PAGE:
- Heavy Metal Toxicity may occur in dogs that have accidentally ingested excessive amounts of lead. This may be most commonly seen in dogs who have ingested paints and newspaper. It may also be a common problem in dogs and cats who have been drinking water out of a lead pipe or from a ceramic bowl that may not be well glazed. When your veterinarian suspects heavy metal toxicity, they may add clay as part of the heavy metal detox treatment. Bentonite clay and its derivates may be used in order to draw out and absorb the heavy metals circulating in your dog’s blood.
- Bentonite clay can also has been able to treat skin and hair problems. For example, bentonite clay was quite effective when it comes to treating dermatitis caused by poison oak and poison ivy. Additionally, Bentonite can also treat skin lesions, ulcers, and can act as a form of sunscreen.
- Bentonite clay is effective in treating gastrointestinal diseases such colitis, food poisoning, spastic colitis, diarrhea, and food poisoning.
Topical or Ingestion—How To Give Bentonite Clay To Your Dog
You can choose to use Bentonite clay both externally and internally. Bentonite clay is a tasteless, bland clay which makes it easy to consume for those fussy pets. The best way to administer calcium clay is via ingestion. But, pet owners can also choose to make pastes for topical use.
Below, we have included a very easy and simple to follow, DIY bentonite clay recipe that you can use both internally and externally. It is important to keep in mind that when administering bentonite clay orally, you must provide a lot of water to prevent dehydration.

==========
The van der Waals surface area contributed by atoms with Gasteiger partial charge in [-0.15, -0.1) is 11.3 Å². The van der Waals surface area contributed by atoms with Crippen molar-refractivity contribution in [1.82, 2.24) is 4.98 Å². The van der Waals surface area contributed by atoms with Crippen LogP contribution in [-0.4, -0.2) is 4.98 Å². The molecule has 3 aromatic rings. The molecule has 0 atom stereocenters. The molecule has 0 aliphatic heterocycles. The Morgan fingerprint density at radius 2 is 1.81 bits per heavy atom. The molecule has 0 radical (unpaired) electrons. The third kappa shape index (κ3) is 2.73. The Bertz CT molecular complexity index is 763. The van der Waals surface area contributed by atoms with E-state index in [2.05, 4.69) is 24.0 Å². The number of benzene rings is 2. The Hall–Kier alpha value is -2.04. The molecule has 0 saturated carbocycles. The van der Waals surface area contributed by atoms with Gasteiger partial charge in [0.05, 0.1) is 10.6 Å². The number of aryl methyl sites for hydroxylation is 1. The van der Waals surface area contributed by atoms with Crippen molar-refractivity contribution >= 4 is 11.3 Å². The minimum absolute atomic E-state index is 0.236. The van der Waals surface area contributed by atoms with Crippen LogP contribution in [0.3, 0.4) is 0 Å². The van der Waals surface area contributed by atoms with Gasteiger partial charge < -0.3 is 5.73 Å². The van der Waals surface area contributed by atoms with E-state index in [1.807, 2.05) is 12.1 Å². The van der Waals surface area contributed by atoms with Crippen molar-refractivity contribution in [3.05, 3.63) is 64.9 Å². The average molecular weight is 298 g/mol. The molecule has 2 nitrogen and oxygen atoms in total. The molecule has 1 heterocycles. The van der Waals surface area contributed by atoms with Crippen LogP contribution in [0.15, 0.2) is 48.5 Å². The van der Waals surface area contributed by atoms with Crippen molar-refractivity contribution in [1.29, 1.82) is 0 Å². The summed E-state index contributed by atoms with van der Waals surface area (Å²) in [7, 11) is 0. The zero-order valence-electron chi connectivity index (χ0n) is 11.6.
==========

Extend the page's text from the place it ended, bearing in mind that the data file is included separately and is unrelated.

An Easy, DIY Topical Paste Recipe
Based on your dogs’ size, add the correct amount of bentonite powder clay to a mixing bowl. For instance, if you’ve got a medium to large dog, then add 1 to 2 tsp of bentonite clay powder into a bowl. Next, add a few tablespoons of water—enough to keep it viscous (you don’t want it too thick and clumpy). Once done, give it a good mix and add it to your dogs’ food.
4 Tips For Administering Bentonite Clay To Pets
- Sometimes the liquid formula of bentonite clay may be hard to give to really fussy pets. So, a little trick you can use is to try mixing the bentonite clay with your pet’s favorite wet food.
- You don’t need to make a paste formula if you don’t have time. If you’re running short of time, simply sprinkle some bentonite clay powder overtop of your pets kibble or wet food! Just make sure you provide plenty of water for your dog.